This research analysed factors related to physicians’ attitudes towards patient-centred care in the Chinese healthcare context. The results shows that the average total CR-PPOS score is 3.92, which is higher than has been found elsewhere in China (in Heilongjiang (3.24) and Shanghai (3.66)), but lower than in Australia (4.46) and the USA (4.26).23 30 32 35 This indicates that physicians in Beijing, at least in this study, tend to be more patient-centred than physicians in Heilongjiang and Shanghai, but less patient-centred than physicians in Australia and USA. Physicians in this study obtained a higher mean score on the Caring subscale (4.61) than on the Sharing subscale (3.35), indicating that they hoped to treat patients supportively, paying attention to their psychosocial background information.29 This is consistent with other studies conducted in China,30 32 while different from studies conducted in Australia and Portugal where physicians had higher mean scores on the Sharing subscale than on the Caring subscale.23 35 The reason physicians in China had higher scores on the Caring subscale than on the Sharing subscale may be because Asian cultures tend to presume that medical decisions should be made by doctors, or even families, instead of engaging patients in medical decision-making processes.28 Indeed, Chinese patients tend to expect their physicians to lead in medical consultations and to make decisions.29 Studies have also found that many patients see themselves as having insufficient knowledge to deal with medical issues.1 29 36
Female physicians obtained higher mean scores than male physicians on the total CR-PPOS, the Sharing subscale and the Caring subscale, indicating that female physicians tend to be more patient-centred than male physicians, which is consistent with findings of research conducted in countries outside China.23 35 A study conducted with Chinese medical students also found that female students were more patient-centred than men.31 The findings of Liu et al reveal the gender differences between female and male physicians regarding their attitudes towards patient-centred care.31 In addition, in clinical communication, female medical staff are reported to have better communication strategies with patients than their male counterparts,37 which may explain, at least to some extent, why female physicians tend to be more patient-centred than male physicians.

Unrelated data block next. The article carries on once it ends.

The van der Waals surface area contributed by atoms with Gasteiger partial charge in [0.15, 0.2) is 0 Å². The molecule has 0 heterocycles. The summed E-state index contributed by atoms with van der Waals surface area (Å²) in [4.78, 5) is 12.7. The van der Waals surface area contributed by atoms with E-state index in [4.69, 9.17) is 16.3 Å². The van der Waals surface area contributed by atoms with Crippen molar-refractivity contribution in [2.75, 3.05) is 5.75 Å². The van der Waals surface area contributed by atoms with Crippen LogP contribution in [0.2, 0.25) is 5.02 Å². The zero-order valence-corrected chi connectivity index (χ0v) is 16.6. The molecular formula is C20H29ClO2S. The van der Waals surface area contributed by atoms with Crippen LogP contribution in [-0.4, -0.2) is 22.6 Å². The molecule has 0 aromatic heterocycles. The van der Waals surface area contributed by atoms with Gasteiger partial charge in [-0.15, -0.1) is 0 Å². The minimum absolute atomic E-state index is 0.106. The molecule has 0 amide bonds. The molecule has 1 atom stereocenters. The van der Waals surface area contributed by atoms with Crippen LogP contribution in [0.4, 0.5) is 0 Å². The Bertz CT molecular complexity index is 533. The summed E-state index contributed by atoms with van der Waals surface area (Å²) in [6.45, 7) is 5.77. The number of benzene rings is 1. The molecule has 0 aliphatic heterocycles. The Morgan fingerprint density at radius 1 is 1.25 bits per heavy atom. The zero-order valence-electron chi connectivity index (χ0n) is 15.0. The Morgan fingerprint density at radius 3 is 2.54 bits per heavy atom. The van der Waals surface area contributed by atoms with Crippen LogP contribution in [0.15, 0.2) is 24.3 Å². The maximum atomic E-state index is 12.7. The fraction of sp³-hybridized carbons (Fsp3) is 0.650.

Physicians working in tertiary hospitals obtained higher scores on the CR-PPOS, Caring subscale and Sharing subscale, indicating that they tend to be more patient-centred than physicians working in other hospitals. Tertiary hospitals in China have the most demanding entrance requirement among all hospitals for physicians in terms of their education background.38 39 There is also evidence that patients in China prefer tertiary hospitals to others when seeking medical services.40 This implies that tertiary hospitals may be influential in the development and implementation of patient-centred care in Chinese healthcare system. However, future research could be conducted to further explore how the patient-centred care concept is more developed in tertiary hospitals than in other hospitals to provide information about the implications on medical system reform.
This research also found that physicians who work in non-surgical departments tend to be more patient-centred that those working in surgical departments. Surgeons are reported to experience particular stress through training and clinical practice.41 In China, physicians working in surgical department are generally more emotionally stressed, having higher burnout and work pressures than those working in non-surgical department42; this may help explain the difference between physicians working in surgical and non-surgical departments in terms of their attitudes towards patient-centred care.